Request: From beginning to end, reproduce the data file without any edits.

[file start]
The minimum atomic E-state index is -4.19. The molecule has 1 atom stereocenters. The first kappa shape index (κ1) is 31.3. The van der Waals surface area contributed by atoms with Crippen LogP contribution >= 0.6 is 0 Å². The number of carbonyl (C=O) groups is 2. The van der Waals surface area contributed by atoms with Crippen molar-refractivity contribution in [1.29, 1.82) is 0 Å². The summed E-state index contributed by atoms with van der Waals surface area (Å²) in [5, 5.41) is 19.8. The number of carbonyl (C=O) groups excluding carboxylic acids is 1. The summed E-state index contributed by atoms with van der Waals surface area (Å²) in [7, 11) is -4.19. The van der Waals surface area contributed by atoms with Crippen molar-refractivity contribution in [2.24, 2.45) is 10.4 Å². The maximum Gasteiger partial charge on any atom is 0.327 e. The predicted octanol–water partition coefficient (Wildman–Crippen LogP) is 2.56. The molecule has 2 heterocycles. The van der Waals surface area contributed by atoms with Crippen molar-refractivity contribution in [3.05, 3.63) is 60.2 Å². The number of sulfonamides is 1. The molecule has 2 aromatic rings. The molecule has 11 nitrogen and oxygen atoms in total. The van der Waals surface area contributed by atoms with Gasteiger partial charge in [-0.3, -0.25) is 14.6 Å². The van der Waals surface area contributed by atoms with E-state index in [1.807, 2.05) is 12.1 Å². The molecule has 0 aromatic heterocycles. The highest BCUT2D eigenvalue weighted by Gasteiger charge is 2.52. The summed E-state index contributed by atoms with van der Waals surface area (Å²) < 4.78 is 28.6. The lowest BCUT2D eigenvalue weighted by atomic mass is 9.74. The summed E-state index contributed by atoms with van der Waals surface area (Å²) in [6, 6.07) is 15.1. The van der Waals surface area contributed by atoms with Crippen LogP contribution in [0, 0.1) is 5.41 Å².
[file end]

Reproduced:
The minimum atomic E-state index is -4.19. The molecule has 1 atom stereocenters. The first kappa shape index (κ1) is 31.3. The van der Waals surface area contributed by atoms with Crippen LogP contribution >= 0.6 is 0 Å². The number of carbonyl (C=O) groups is 2. The van der Waals surface area contributed by atoms with Crippen molar-refractivity contribution in [1.29, 1.82) is 0 Å². The summed E-state index contributed by atoms with van der Waals surface area (Å²) in [5, 5.41) is 19.8. The number of carbonyl (C=O) groups excluding carboxylic acids is 1. The summed E-state index contributed by atoms with van der Waals surface area (Å²) in [7, 11) is -4.19. The van der Waals surface area contributed by atoms with Crippen molar-refractivity contribution in [2.24, 2.45) is 10.4 Å². The maximum Gasteiger partial charge on any atom is 0.327 e. The predicted octanol–water partition coefficient (Wildman–Crippen LogP) is 2.56. The molecule has 2 heterocycles. The van der Waals surface area contributed by atoms with Crippen molar-refractivity contribution in [3.05, 3.63) is 60.2 Å². The number of sulfonamides is 1. The molecule has 2 aromatic rings. The molecule has 11 nitrogen and oxygen atoms in total. The van der Waals surface area contributed by atoms with Gasteiger partial charge in [-0.3, -0.25) is 14.6 Å². The van der Waals surface area contributed by atoms with E-state index in [1.807, 2.05) is 12.1 Å². The molecule has 0 aromatic heterocycles. The highest BCUT2D eigenvalue weighted by Gasteiger charge is 2.52. The summed E-state index contributed by atoms with van der Waals surface area (Å²) < 4.78 is 28.6. The lowest BCUT2D eigenvalue weighted by atomic mass is 9.74. The summed E-state index contributed by atoms with van der Waals surface area (Å²) in [6, 6.07) is 15.1. The van der Waals surface area contributed by atoms with Crippen LogP contribution in [0, 0.1) is 5.41 Å².